IQVIA scanning Indian tech startups focused on AI and data analytics in healthcare for possible buyouts

IQVIA scanning Indian tech startups focused on AI and data analytics in healthcare for possible buyouts

IQVIA, the world’s largest contract medical research and healthcare information provider said it's looking at outright buyouts to investments in start-ups for technologies based on data analytics and artificial intelligence, among others related to healthcare as it transforms into a "Human Data Science Company".

"We will continue to invest in technology companies, we will continue to invest in companies on commercial side, data side anything that we see," said Naz Haji, Managing Director, India of IQVIA in an exclusive interview to Moneycontrol.

"We have done quite a few acquisitions last year. Every deal is different. It's heavy on tech," Haji added.

date = new Date(); date.setTime(date.getTime()+(1*24*60*60*1000)); $.cookie("dfp_cookie_article", "Y1", {expires: date,path:"/",domain: ""});

The North Caronlina, US-based company has made over dozen acquisitions in 2017.

date = new Date(); date.setTime(date.getTime()+(1*24*60*60*1000)); $.cookie("dfp_cookie_article", "Y1", {expires: date,path:"/",domain: ""});

related news

Dr Reddy's launches allergy relief tablets in US

PNB scam case: Govt questions why it should tell Supreme Court about status of probe

PSBs plan to tighten corporate lending norms for loans above Rs 250 crore

Haji said the future investments are geared towards expansion in Asia Pacific that includes India, China, Japan and South Korea where it sees rising demand coming for its services.

He added that in India the company is engaging with startups as it scans for any potential opportunities that fits into its strategy.

"Though we are not a traditional investor in such companies (startups), but we are open," Haji said.

IQVIA focus on technology underscores the growing importance of information technology and data analytics in medical research as pharmaceutical companies are trying to cut costs and improve R&D productivity.

IQVIA was itself born out of the merger of IMS Health and Quintiles in a deal valued USD 9 billion in October 2016 on the premise of helping customers in running less time consuming yet efficient clinical trials to tracking sales once a product has hit the market.

Haji said they have achieved fair amount of success on unlocking the synergy benefits.

For instance armed with data such from payers, drug companies, hospitals and even social media - IQVIA employs data analytical tools to generate heat maps to precisely identify and enroll patients in clinical trials for treatments related to complex and rare diseases. Finding patients was a major challenge for companies developing drugs for rare disease.

On India - Haji said - the country remains "very strategic" for IQVIA both from global delivery perspective and increasingly from clinical and commercial perspective.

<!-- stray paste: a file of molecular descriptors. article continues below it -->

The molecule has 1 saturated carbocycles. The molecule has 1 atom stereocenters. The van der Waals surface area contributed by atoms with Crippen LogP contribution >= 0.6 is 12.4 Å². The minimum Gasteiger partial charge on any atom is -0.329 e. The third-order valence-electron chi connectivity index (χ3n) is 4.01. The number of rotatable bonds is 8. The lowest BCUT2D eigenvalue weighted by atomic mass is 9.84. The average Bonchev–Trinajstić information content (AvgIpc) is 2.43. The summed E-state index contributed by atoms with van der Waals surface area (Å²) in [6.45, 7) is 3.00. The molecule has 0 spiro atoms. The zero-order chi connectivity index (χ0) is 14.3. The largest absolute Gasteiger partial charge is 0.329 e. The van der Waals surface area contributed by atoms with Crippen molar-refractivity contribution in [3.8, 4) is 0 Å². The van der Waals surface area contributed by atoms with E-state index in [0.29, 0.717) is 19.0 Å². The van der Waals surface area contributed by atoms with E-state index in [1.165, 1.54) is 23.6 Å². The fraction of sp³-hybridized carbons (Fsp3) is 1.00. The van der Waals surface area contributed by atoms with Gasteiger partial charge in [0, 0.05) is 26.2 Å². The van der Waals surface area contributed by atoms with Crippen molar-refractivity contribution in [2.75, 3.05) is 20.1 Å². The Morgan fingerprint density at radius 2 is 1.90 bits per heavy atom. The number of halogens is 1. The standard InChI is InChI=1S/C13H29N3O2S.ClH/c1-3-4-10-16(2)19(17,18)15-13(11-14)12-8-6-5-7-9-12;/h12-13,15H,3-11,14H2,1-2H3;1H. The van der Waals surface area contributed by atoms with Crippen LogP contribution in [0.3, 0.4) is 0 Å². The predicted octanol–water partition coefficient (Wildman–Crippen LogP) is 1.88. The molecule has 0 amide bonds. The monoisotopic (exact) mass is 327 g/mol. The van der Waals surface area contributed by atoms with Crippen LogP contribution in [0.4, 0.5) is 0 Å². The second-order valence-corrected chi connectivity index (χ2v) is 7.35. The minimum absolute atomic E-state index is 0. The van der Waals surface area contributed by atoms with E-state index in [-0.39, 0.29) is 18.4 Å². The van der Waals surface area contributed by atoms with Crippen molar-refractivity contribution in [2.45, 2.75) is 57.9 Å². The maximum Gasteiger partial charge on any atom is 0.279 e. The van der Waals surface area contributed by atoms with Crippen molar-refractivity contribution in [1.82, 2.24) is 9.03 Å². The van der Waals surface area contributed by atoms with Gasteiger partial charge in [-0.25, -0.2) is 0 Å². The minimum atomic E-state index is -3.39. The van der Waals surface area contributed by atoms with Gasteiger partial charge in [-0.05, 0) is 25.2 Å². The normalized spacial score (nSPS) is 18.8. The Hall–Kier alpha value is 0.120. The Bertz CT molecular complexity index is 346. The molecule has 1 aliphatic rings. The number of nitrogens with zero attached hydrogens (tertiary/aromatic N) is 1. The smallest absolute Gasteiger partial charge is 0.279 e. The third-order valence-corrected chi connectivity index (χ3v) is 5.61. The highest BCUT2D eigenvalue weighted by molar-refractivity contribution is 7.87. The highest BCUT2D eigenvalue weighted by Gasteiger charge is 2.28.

About one-fifth of IQVIA's 55,000 workforce are based out of India.

"We still have the cost advantage, what we have now is the talent advantage. In what happened in that 20 years or so is the resources that have been working with us are quite adapt now - managing and so much so that - they are equivalent to what we find in the West in terms of talent  or better. That trend is expected to continue," Haji said.

Haji said his company will hire more human resources in coming months as it sees revival of demand from multinational companies to do clinical trials in India.

"Some of the regulatory challenges on the clincal side are going away now," Haji said.

"I think it's come back on track and we see lot of interest from MNCs. So I don't see anything declining here, I think everything is on its way up," Haji added.

Haji says that the government is more receptive now on regulatory front as it takes feedback from the industry before making or formulating decisions.

The clinical research organisation (CRO) industry has been reviving after near death experience as Supreme Court banned drug trials in 2013 and asked government to formulate comprehensive rules to regulate the approval process after petitions from sections of civil society alleged poor and vulnerable were used as trial subjects by the industry with quiestionable consent and compensation mechanisms.

The subsequent heavy handed regulation by government has brought the entire clinical trials to halt, forcing many CROs to shut shops. The government fearing loss of access to innovative drugs to patients and clinical research business moving to countries like China has simplified and removed certain draconian elements from the regulation.

Haji said apart from MNCs the biggest demand for their services is from local customers with global aspiration or the large Indian pharmaceutical companies that are developing specialty medications and biosimilars for highly regulated markets that require testing on humans, regulatory work and robust sales and distribution networks.

"Some of the technology, some of the molecules that coming out of India are innovative to the point that we haven't seen them anywhere else in the world. I think over the next 5-10 years we will see India leapfrog lot of Europeans in terms of innovation. It's very very encouraging," Haji said.